Syria's rare bird may go extinct due to ISIS invasion of Palmyra: Experts

Experts have warned about the possible extinction of a rare bird species, the northern bald ibis, in Syria after its ancient city Palmyra has been captured by the Islamic State.

Syria's rare bird may go extinct due to ISIS invasion of Palmyra: Experts

Palmyra: Experts have warned about the possible extinction of a rare bird species, the northern bald ibis, in Syria after its ancient city Palmyra has been captured by the Islamic State.

Three birds held in captivity were abondoned last week after their guards fled the fighting and their fate is unknown, reports the BBC.

Meanwhile, officials have announced a reward of $1,000 (£646) for information about the whereabouts of a fourth bird.

It is crucial to find the missing female, called Zenobia, as she is the only bird who knows the migration routes to wintering grounds in Ethiopia and without her other captive birds cannot be released, the Society for the Protection of Nature in Lebanon told the BBC.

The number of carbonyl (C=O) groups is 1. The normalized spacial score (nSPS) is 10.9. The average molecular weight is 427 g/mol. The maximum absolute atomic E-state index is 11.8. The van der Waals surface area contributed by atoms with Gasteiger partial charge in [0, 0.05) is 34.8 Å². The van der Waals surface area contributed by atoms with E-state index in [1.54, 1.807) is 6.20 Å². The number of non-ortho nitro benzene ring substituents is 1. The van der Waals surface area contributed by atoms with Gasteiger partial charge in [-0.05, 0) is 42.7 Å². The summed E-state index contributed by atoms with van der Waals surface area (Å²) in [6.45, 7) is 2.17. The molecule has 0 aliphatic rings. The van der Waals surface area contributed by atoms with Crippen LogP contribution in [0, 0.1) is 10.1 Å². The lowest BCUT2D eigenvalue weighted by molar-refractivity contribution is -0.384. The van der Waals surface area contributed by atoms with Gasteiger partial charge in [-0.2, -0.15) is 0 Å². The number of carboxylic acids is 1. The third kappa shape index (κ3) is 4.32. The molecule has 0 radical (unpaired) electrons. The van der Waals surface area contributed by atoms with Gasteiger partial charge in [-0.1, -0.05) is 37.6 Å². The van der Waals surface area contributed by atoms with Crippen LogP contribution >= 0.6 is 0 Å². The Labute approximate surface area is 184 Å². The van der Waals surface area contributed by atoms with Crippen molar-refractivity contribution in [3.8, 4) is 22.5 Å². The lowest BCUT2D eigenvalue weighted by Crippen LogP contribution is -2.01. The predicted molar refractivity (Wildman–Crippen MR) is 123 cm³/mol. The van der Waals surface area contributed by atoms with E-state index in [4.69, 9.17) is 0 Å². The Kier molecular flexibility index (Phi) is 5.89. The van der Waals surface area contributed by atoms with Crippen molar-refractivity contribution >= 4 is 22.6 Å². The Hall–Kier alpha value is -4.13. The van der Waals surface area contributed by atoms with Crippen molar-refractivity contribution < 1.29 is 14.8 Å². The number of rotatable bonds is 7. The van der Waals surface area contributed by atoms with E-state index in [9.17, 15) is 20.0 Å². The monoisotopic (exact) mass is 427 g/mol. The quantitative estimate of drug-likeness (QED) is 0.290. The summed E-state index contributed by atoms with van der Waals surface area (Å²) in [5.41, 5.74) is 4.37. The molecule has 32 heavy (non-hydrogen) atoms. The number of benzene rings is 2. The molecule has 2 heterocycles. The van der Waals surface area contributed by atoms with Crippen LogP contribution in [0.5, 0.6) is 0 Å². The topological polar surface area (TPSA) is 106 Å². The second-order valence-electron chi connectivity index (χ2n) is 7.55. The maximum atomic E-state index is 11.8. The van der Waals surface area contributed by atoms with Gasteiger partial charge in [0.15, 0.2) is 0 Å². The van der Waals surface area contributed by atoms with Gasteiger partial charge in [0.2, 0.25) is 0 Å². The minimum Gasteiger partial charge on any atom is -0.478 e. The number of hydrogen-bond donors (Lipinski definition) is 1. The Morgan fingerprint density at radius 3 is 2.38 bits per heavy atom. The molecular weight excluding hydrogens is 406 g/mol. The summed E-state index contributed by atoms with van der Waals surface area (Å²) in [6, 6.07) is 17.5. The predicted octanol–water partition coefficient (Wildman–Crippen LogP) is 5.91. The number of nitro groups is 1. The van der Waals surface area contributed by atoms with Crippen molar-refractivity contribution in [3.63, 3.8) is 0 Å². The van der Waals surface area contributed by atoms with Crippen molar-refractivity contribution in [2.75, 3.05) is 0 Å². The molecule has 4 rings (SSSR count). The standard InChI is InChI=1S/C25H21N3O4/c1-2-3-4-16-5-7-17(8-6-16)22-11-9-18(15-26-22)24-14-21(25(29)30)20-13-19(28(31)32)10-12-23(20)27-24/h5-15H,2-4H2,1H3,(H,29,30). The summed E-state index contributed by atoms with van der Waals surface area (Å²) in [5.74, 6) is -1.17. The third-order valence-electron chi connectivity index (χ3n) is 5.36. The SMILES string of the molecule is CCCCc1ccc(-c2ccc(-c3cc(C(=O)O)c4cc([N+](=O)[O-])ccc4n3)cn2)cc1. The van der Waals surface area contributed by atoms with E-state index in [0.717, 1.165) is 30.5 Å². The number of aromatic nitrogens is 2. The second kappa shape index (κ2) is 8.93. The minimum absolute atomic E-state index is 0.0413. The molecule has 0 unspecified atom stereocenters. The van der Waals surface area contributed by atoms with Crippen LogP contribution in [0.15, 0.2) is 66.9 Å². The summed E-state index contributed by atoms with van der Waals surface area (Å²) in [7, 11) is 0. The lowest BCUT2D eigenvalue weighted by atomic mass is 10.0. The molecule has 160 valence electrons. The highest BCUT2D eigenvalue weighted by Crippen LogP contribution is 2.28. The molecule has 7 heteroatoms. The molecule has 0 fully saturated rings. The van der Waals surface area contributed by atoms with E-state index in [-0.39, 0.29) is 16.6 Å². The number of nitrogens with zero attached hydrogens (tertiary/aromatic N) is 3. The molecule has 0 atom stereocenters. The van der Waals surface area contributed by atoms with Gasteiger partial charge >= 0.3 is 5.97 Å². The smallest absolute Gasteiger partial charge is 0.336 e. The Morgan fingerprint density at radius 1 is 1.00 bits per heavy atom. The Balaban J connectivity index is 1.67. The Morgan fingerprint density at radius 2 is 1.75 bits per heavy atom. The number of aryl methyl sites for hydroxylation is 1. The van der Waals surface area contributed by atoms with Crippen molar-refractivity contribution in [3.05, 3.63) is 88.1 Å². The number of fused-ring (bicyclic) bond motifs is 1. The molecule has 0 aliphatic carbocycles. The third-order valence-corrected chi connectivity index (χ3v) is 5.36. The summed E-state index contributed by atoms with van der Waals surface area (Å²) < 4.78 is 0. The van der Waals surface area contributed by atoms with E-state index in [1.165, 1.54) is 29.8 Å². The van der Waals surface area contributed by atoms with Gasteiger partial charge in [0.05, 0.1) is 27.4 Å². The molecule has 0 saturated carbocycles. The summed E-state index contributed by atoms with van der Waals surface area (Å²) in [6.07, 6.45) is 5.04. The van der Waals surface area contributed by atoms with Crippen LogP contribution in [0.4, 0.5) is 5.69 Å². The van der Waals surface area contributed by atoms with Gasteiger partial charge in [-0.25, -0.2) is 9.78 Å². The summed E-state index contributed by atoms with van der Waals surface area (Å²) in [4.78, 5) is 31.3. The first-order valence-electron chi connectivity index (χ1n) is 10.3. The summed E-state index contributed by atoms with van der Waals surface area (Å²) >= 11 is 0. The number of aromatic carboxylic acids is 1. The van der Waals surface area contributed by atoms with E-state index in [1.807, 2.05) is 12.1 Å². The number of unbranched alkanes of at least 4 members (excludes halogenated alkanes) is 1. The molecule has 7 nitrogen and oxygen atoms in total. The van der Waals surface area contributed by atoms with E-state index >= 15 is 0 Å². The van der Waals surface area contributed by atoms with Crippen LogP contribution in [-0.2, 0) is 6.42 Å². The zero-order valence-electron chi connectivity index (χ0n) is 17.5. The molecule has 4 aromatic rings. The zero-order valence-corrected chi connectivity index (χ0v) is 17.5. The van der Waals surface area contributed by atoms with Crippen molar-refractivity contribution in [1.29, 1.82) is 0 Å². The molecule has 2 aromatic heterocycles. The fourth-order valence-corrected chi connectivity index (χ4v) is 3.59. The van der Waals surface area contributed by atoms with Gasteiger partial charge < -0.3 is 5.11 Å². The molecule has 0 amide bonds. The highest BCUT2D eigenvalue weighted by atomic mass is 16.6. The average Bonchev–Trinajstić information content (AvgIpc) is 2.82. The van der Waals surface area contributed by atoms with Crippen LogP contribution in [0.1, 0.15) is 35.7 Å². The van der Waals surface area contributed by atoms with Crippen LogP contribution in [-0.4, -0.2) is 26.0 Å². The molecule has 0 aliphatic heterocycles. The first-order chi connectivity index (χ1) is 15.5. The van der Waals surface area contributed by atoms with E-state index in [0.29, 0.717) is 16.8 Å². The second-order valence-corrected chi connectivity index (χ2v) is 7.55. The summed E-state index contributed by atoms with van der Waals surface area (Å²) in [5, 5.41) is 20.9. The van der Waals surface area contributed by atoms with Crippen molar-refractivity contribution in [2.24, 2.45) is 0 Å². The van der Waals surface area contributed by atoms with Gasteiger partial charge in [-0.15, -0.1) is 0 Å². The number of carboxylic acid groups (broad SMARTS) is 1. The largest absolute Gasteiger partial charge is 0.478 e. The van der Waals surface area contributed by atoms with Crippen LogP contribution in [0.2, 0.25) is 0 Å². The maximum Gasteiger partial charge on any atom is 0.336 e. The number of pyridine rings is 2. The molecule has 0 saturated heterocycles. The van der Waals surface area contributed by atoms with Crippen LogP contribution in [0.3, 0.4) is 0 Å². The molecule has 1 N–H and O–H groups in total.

In that case, the species could go extinxt in the wild in Syria, noted ornithologists.

A small breeding colony of the northern bald ibis was found near the city in 2002.

The northern bald ibis (Geronticus eremita) is a migratory bird found in barren, semi-desert or rocky habitats, often close to running water.

The rare bird was once widespread across the Middle East, northern Africa, southern and central Europe, with a fossil record dating back at least 1.8 million years.

However, it disappeared from Europe over 300 years ago, and is now considered critically endangered.

The IS militants captured Palmyra just days after the Islamic State group took control of the major Iraqi city of Ramadi.

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